Statistics reveal that young men from working class communities are over-represented amongst victims of the Northern Ireland Troubles, suicides, crime, school suspensions, expulsions and academic underachievement. Despite a new political context of peacebuilding the relationship between violence and personal safety continues to be critical to marginalised young men’s everyday lives and experiences. Drawing upon primary research from a five year longitudinal study and previous studies carried out by the Centre for Young Men’s Studies, this paper provides a critical analysis of young men born after the 1994 ceasefires capturing their sense of alienation, perceived normality of violence, unwelcomed interactions with paramilitary members and restrictive notions of masculinity. These factors combined with attitudes of suspicion and distrust surrounding the role of the police leaves young men feeling confused about law and youth justice. This paper argues the need for a more relevant school curriculum informed by, and aimed specifically at, engaging young men through a youth work methodology addressing the themes of youth justice, violence and masculinity. The authors acknowledge that whilst addressing the behaviour of certain young men can be very challenging, there is a need for those working with young men to more proactively engage young men through a ‘Balanced Approach’ of collaborative working between formal, informal and non-formal education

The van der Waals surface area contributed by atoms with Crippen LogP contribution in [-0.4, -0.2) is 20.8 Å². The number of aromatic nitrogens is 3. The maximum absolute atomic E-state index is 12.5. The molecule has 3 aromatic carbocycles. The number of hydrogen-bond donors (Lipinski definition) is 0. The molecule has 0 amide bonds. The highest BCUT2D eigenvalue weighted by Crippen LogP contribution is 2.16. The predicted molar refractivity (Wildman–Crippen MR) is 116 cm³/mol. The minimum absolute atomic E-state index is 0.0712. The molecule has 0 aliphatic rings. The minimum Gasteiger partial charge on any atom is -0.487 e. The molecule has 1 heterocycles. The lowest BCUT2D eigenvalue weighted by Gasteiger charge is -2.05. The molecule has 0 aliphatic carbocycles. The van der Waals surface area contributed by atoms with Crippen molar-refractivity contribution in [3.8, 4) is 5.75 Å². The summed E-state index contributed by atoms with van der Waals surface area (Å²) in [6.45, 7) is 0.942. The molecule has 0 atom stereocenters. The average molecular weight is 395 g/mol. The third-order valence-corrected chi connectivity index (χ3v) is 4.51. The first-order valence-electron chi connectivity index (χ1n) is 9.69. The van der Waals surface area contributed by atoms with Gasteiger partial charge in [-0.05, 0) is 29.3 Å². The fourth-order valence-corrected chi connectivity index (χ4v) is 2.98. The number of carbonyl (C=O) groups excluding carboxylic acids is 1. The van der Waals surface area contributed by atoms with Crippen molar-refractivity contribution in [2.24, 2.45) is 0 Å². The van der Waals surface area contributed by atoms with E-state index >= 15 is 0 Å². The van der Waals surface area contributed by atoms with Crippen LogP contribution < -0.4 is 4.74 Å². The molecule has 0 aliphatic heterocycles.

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- work with young men
- youth work methodology